This bill also allows the minister to make rules which would give Telstra an even greater volume of personal information. Why would the government even consider making a multinational for-profit organisation the custodian of this sensitive, personal information? There is no need to look to multinational for-profit organisations to operate this cancer screening register. There are a range of government and not-for-profit organisations which are currently successfully managing the existing screening registers, such as the Commonwealth Department of Human Services, which operates the National Bowel Cancer Screening Program Register; the state and territory organisations which operate the National Cervical Screening Program; the Victorian Cytology Service which operates the Victorian and South Australian registers for the cervical screening program. There is no reason why any one of these organisations, which already have expertise in managing these registers and which have proven track records in this area with good checks and balances, could not operate the National Cancer Screening Register.
In fact, the Senate inquiry heard evidence that one of these organisations could deliver the register on time from 1 May 2017. So this Turnbull government is gambling with the sensitive personal health information of Australians. Telstra has never operated a register like this before. There is no way that the government could be confident that it would successfully manage this important and crucial register. It is particularly concerning when Telstra's core business—the one it has been operating for many years—has recently struggled with numerous network outages. The Prime Minister, during the election campaign, said 27 times that he would never outsource Medicare, yet this 45th Parliament has already seen a bill from this government that effectively does exactly that. This bill will allow the government to hand over to a multinational telecommunications company the Medicare numbers and Medicare claims of Australians. So Labor's amendment provides that the new National Cancer Screening Register can only be operated by a government or not-for-profit corporation.
Second, Labor will move an amendment to ensure individuals are notified when their most sensitive health data is breached. The government's legislation only mandates that if there is a data breach Telstra only has to tell the Department of Health. Individuals should be told if their most private health records are accessed inappropriately. When sensitive Medicare and PBS data was breached recently, the government took weeks to come clean about the breach. So Labor's amendment will mandate disclosure of data breaches to the affected individuals.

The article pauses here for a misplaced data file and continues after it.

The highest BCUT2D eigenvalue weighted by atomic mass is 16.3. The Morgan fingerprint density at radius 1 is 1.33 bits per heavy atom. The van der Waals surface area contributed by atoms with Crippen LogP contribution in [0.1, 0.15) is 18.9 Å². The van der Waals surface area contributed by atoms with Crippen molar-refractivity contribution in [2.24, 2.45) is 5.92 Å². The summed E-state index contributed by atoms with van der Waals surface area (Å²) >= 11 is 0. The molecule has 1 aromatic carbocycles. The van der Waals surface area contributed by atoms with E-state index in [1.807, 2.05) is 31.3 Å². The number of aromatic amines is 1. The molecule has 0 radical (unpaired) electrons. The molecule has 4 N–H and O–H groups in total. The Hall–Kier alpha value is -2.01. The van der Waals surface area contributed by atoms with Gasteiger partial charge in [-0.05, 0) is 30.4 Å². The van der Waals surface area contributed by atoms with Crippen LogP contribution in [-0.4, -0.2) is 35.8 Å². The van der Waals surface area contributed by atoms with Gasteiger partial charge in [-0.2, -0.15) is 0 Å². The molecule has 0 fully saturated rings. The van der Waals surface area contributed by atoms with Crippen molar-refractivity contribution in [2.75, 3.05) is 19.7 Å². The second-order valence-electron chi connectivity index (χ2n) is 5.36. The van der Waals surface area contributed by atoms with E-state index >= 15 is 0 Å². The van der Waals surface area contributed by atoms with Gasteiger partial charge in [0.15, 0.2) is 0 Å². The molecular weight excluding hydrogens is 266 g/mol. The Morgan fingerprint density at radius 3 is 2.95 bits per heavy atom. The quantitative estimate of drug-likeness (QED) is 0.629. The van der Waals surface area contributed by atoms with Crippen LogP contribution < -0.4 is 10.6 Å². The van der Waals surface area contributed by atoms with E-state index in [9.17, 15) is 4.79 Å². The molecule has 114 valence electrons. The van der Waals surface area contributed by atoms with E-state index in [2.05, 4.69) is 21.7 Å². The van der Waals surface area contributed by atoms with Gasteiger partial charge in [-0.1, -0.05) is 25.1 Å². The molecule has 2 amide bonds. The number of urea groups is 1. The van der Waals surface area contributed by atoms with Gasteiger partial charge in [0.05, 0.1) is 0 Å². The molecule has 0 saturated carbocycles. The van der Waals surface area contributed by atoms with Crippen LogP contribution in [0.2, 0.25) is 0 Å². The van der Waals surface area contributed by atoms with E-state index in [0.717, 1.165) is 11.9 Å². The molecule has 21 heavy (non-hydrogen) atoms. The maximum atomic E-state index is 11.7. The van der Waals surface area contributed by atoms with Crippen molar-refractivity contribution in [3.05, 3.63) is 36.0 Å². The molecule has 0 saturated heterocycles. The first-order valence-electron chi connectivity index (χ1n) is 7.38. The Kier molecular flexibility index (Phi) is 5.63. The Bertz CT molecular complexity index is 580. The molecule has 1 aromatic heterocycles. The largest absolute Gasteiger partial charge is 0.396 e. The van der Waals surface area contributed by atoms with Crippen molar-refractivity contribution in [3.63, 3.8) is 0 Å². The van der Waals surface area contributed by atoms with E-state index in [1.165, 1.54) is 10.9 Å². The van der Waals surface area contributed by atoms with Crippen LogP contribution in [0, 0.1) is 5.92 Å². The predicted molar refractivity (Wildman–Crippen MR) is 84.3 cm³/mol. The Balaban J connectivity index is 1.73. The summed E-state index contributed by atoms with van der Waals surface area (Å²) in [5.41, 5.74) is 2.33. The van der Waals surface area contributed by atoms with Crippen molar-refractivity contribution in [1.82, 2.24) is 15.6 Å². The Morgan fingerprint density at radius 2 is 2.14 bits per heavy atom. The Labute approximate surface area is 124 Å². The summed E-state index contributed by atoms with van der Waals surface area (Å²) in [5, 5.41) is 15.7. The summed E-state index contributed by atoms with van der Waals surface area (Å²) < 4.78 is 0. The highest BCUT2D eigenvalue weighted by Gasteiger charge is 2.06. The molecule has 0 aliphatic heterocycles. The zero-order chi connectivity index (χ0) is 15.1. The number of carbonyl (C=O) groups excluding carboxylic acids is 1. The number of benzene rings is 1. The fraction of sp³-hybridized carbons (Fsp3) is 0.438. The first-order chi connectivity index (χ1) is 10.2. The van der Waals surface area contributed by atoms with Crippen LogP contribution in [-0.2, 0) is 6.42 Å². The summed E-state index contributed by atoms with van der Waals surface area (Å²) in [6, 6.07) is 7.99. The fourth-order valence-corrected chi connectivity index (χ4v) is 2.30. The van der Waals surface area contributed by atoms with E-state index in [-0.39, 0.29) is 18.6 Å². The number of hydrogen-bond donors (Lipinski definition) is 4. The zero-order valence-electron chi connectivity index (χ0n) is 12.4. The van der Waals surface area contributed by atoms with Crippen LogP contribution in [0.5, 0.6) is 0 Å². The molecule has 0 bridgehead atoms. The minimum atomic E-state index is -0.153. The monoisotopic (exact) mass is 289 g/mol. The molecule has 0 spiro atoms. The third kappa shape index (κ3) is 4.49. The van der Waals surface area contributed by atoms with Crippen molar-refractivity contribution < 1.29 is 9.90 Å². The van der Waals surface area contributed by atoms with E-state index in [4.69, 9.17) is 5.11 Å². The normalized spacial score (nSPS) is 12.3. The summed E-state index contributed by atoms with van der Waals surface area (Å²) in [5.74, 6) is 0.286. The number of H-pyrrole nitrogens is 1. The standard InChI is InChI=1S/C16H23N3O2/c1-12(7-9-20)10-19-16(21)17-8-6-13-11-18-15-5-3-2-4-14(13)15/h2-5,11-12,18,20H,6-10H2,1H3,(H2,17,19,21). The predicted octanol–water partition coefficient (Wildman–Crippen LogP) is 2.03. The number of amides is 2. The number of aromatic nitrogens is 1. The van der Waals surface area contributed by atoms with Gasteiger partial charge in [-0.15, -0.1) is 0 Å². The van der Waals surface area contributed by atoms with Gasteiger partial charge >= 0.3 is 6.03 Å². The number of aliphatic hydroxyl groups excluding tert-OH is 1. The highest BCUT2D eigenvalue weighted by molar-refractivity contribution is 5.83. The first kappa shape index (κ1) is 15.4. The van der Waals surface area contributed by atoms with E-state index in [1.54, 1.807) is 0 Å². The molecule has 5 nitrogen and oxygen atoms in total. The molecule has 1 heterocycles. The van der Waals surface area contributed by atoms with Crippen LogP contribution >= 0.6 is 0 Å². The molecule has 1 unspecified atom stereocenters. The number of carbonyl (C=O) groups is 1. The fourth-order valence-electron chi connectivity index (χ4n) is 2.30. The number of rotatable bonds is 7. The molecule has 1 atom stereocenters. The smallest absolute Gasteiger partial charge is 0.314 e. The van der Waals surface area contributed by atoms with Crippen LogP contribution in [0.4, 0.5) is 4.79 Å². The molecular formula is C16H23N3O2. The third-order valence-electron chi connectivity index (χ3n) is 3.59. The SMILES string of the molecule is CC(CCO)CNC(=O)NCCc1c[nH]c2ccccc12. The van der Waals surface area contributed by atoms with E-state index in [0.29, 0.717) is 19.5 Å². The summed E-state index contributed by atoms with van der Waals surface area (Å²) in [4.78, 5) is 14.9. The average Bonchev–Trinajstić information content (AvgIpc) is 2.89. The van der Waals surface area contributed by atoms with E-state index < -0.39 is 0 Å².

Thirdly, Labor will propose an amendment to increase the penalty for unauthorised use or disclosure of information. The bill does provide for penalties for breaches of privacy but they are almost laughable when we are talking about multinational companies. The penalty is $21,600 for recording using or disclosing information without authority.
How much did Telstra make last year? In the last six months of 2015, Telstra had profits of $2.1 billion. So while a not-for-profit might find a $21,000 fine prohibitive, for Telstra it will not even cause a ripple.
Stephen Duckett, former health department secretary, said:
The automatic consequences of release of data - inadvertent or not - must be made so great that any risk-management matrix will ensure the organisation and its managers always have patient privacy at the forefront of their mind.
So Labor's amendment would increase the penalty for unauthorised use or disclosure of information from 120 penalty units—$21,000—to 600 penalty units, or $108,000. Under the Crimes Act 1914, a court has a discretion to impose a penalty up to five times this amount on a corporation. So Telstra, if it were the operator of the register, could face a fine of up to half a million dollars.
In the last sitting week of parliament the government was insisting that its legislation had to pass without scrutiny. We now know why they did not want this legislation looked at too closely: it was a mess. Labor's amendments will try to fix a very poorly-thought-out piece of legislation.
There is one aspect of the government's behaviour that sits very badly with me: this idea of entering into of a contract with Telstra to hold this register, all done quietly a few days before the election. Telstra Health, which is the name of the branch of Telstra that the government wants to look after Australians' health information, is described in its own media release when it announced its 'selection' to deliver and operate the Australian National Cancer Screening Register. Clearly, this is a business that is intended to make a profit and we need to scrutinise this decision much more closely.